Liberal New Republic Caught in Lies
Last month I reported on the antics of The New Republic, a liberal publication that previously almost went out of business because it had been exposed as the publisher of several fake stories (The Phantom Baghdad Diarist?, 7/24/07). TNR has more recently been publishing the recounting, by a soldier in Iraq, of horrendous acts carried out by American solders there. Many aspects of these stories did not pass the smell test (shades of John Kerry), and TNR was called to account. It is now certain that these were all lies gleefully reported by the once respected journal. We hope that this time it means that TNR will now go out of business. It deserves the same fate as Antioch College.
Beauchamp Recants, 8/7/07
THE WEEKLY STANDARD has learned from a military source close to the investigation that Pvt. Scott Thomas Beauchamp--author of the much-disputed "Shock Troops" article in the New Republic's July 23 issue as well as two previous "Baghdad Diarist" columns--signed a sworn statement admitting that all three articles he published in the New Republic were exaggerations and falsehoods--fabrications containing only "a smidgen of truth," in the words of our source.
Separately, we received this statement from Major Steven F. Lamb, the deputy Public Affairs Officer for Multi National Division-Baghdad:
An investigation has been completed and the allegations made by PVT Beauchamp were found to be false. His platoon and company were interviewed and no one could substantiate the claims.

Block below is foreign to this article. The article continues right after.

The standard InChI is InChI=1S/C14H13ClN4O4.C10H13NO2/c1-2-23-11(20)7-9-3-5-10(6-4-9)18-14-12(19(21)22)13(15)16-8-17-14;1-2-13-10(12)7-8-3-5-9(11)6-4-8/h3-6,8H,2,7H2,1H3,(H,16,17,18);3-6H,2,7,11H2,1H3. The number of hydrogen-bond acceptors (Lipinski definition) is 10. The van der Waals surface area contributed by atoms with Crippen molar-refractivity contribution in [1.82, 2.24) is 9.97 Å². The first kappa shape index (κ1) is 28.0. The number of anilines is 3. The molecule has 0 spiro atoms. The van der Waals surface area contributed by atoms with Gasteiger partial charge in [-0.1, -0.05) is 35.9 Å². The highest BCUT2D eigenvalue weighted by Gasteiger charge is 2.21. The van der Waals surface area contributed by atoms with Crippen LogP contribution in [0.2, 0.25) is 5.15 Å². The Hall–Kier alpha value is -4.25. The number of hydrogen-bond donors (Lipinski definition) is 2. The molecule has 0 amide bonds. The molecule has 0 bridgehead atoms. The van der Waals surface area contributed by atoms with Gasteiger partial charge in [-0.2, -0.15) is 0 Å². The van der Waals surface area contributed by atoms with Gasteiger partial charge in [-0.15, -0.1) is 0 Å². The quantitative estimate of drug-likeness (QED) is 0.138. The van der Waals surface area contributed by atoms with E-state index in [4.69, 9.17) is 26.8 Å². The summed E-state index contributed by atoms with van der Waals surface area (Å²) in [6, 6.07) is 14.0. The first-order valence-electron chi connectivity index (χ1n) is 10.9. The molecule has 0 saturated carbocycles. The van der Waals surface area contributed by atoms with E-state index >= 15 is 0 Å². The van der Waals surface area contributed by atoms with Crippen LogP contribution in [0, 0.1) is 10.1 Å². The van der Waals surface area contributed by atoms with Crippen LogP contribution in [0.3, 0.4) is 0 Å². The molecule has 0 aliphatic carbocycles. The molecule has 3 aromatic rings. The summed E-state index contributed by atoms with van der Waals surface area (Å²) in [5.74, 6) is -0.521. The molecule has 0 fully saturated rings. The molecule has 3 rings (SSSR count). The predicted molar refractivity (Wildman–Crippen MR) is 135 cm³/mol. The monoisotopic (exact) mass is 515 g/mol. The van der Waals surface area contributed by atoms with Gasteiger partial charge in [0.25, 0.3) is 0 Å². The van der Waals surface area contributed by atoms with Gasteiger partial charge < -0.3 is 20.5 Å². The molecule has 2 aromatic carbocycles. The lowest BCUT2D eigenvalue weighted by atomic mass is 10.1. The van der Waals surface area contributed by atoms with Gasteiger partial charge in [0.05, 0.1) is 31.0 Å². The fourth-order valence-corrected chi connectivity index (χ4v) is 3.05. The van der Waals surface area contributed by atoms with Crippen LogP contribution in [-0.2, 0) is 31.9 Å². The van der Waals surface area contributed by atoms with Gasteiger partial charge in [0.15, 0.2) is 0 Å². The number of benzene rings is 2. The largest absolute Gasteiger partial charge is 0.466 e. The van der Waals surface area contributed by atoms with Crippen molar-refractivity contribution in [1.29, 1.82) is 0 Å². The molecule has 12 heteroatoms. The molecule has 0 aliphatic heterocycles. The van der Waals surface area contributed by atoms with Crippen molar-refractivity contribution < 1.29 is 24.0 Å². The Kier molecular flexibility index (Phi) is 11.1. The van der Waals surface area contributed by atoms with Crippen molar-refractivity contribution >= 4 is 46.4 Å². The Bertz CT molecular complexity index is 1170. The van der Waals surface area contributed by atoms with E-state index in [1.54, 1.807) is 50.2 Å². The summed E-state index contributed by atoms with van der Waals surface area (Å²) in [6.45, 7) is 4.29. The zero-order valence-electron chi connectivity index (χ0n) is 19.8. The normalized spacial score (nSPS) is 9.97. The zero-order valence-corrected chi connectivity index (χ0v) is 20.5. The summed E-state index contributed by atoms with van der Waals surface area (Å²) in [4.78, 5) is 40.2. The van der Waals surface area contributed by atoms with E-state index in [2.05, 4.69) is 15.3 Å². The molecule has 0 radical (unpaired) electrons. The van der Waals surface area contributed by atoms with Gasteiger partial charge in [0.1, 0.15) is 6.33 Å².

According to the military source, Beauchamp's recantation was volunteered on the first day of the military's investigation. So as Beauchamp was in Iraq signing an affidavit denying the truth of his stories, the New Republic was publishing a statement from him on its website on July 26, in which Beauchamp said, "I'm willing to stand by the entirety of my articles for the New Republic using my real name."
The magazine's editors admitted on August 2 that one of the anecdotes Beauchamp stood by in its entirety--meant to illustrate the "morally and emotionally distorting effects of war"--took place (if at all) in Kuwait, before his tour of duty in Iraq began, and not, as he had claimed, in his mess hall in Iraq. That event was the public humiliation by Beauchamp and a comrade of a woman whose face had been "melted" by an IED.
Nothing public has been heard from Beauchamp since his statement standing by his stories, which was posted on the New Republic website at 6:30 a.m. on July 26. In their August 2 statement, the New Republic's editors complained that the military investigation was "short-circuiting" TNR's own fact-checking efforts. "Beauchamp," they said, "had his cell-phone and computer taken away and is currently unable to speak to even his family. His fellow soldiers no longer feel comfortable communicating with reporters. If further substantive information comes to light, TNR will, of course, share it with you."
Now that the military investigation has concluded, the great unanswered question in the affair is this: Did Scott Thomas Beauchamp lie under oath to U.S. Army investigators, or did he lie to his editors at the New Republic? Beauchamp has recanted under oath. Does the New Republic still stand by his stories?